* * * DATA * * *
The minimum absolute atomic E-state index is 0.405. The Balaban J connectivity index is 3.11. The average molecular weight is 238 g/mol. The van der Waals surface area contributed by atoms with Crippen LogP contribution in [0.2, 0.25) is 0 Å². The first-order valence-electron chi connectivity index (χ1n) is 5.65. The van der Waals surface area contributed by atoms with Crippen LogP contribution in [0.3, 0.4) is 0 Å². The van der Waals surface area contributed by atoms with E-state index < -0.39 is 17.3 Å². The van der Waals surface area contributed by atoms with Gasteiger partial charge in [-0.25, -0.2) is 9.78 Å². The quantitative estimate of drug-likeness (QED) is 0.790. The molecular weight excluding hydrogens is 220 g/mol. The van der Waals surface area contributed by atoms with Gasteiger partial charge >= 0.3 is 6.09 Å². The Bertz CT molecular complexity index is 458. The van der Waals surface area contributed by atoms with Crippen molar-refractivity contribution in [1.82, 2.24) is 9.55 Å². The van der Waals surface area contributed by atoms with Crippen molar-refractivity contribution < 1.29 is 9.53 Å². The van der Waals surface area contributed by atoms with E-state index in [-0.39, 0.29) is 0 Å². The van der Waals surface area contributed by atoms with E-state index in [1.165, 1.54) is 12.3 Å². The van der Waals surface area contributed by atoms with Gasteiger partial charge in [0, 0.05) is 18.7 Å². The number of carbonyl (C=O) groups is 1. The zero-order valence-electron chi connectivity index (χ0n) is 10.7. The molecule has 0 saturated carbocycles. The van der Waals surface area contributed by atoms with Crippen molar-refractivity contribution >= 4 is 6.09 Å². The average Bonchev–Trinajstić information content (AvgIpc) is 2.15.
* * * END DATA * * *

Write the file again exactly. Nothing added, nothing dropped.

The minimum absolute atomic E-state index is 0.405. The Balaban J connectivity index is 3.11. The average molecular weight is 238 g/mol. The van der Waals surface area contributed by atoms with Crippen LogP contribution in [0.2, 0.25) is 0 Å². The first-order valence-electron chi connectivity index (χ1n) is 5.65. The van der Waals surface area contributed by atoms with Crippen LogP contribution in [0.3, 0.4) is 0 Å². The van der Waals surface area contributed by atoms with E-state index < -0.39 is 17.3 Å². The van der Waals surface area contributed by atoms with Gasteiger partial charge in [-0.25, -0.2) is 9.78 Å². The quantitative estimate of drug-likeness (QED) is 0.790. The molecular weight excluding hydrogens is 220 g/mol. The van der Waals surface area contributed by atoms with Gasteiger partial charge >= 0.3 is 6.09 Å². The Bertz CT molecular complexity index is 458. The van der Waals surface area contributed by atoms with Crippen molar-refractivity contribution in [1.82, 2.24) is 9.55 Å². The van der Waals surface area contributed by atoms with Crippen molar-refractivity contribution < 1.29 is 9.53 Å². The van der Waals surface area contributed by atoms with E-state index in [-0.39, 0.29) is 0 Å². The van der Waals surface area contributed by atoms with E-state index in [1.165, 1.54) is 12.3 Å². The van der Waals surface area contributed by atoms with Gasteiger partial charge in [0, 0.05) is 18.7 Å². The number of carbonyl (C=O) groups is 1. The zero-order valence-electron chi connectivity index (χ0n) is 10.7. The molecule has 0 saturated carbocycles. The van der Waals surface area contributed by atoms with Crippen molar-refractivity contribution >= 4 is 6.09 Å². The average Bonchev–Trinajstić information content (AvgIpc) is 2.15.